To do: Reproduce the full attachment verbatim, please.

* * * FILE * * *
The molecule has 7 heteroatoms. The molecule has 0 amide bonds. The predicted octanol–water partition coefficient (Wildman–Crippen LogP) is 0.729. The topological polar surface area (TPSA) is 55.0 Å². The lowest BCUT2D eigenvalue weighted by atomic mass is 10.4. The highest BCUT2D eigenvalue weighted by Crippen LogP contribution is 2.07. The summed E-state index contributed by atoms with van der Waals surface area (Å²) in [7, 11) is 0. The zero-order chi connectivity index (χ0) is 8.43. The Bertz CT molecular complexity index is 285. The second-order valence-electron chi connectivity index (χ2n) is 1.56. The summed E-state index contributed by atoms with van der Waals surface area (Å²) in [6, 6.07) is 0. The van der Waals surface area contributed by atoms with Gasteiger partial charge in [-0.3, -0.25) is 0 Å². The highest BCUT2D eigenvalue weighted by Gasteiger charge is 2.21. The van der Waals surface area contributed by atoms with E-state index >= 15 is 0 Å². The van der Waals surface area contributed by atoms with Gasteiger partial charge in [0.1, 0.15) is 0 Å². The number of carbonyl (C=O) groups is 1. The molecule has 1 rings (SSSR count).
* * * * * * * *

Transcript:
The molecule has 7 heteroatoms. The molecule has 0 amide bonds. The predicted octanol–water partition coefficient (Wildman–Crippen LogP) is 0.729. The topological polar surface area (TPSA) is 55.0 Å². The lowest BCUT2D eigenvalue weighted by atomic mass is 10.4. The highest BCUT2D eigenvalue weighted by Crippen LogP contribution is 2.07. The summed E-state index contributed by atoms with van der Waals surface area (Å²) in [7, 11) is 0. The zero-order chi connectivity index (χ0) is 8.43. The Bertz CT molecular complexity index is 285. The second-order valence-electron chi connectivity index (χ2n) is 1.56. The summed E-state index contributed by atoms with van der Waals surface area (Å²) in [6, 6.07) is 0. The van der Waals surface area contributed by atoms with Gasteiger partial charge in [-0.3, -0.25) is 0 Å². The highest BCUT2D eigenvalue weighted by Gasteiger charge is 2.21. The van der Waals surface area contributed by atoms with E-state index >= 15 is 0 Å². The van der Waals surface area contributed by atoms with Gasteiger partial charge in [0.1, 0.15) is 0 Å². The number of carbonyl (C=O) groups is 1. The molecule has 1 rings (SSSR count).